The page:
After only three days in office, on 29 February 2008, President Lee merged the KICAC with two other institutions, the Ombudsman and the Administrative Appeals Tribunal, an administrative decisions court like Indonesia’s Public Administration Court (Pengadilan Tata Usaha Negara or PTUN), to form the Anti-Corruption Civil Rights Commission (ACRC). The sway of the KICAC declined, with the new body becoming more of a think tank with the primary function of preventing corruption. The major reason for the reduction in the power of the KICAC was the view that its breakthroughs in this period hampered economic growth. President Lee’s background as an executive of one of the chaebol conglomerates meant he viewed the fight against corruption as a hindrance to economic growth.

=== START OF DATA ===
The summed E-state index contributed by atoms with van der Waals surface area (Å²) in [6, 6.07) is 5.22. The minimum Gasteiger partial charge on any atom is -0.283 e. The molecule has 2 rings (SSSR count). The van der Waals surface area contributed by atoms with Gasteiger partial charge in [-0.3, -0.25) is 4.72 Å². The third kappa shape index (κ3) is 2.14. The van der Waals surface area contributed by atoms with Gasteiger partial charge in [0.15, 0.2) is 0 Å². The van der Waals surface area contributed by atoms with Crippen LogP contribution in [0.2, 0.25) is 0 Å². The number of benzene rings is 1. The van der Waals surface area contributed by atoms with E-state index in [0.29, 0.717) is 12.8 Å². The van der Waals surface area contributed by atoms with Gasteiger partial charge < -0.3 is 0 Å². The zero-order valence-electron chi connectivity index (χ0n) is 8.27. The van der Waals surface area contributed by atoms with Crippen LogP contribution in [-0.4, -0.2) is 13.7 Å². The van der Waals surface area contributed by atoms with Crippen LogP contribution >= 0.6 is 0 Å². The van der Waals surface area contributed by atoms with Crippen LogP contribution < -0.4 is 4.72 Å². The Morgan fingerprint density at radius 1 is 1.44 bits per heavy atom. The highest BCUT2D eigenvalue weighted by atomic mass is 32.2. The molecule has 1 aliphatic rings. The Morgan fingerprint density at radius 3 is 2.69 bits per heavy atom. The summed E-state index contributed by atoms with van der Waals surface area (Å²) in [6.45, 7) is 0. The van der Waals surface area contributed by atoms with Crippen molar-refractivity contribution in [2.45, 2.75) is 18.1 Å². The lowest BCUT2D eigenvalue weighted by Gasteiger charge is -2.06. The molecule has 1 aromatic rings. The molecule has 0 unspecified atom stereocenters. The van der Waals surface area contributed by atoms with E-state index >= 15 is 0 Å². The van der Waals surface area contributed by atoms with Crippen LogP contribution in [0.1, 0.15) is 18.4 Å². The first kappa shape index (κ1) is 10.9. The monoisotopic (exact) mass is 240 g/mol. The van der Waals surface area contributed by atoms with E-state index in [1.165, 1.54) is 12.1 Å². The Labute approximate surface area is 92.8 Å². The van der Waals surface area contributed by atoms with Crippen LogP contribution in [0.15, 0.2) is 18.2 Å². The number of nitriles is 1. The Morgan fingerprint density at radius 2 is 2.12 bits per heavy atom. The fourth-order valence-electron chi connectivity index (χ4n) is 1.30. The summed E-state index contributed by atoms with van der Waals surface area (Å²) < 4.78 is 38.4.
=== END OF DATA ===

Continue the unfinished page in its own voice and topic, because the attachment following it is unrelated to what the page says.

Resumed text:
Of course the public reacted and opposed the merger. Transparency International Korea Chairman Geo-Sung Kim believes that economic growth is driven by a clean business environment and that an organization like KICAC is necessary in order to achieve this. While ACRC commissioners are selected by and are responsible to the president, KICAC commissioners were selected by the Supreme Court, legislature and president. There are now valid concerns over the ACRC’s loss of independence.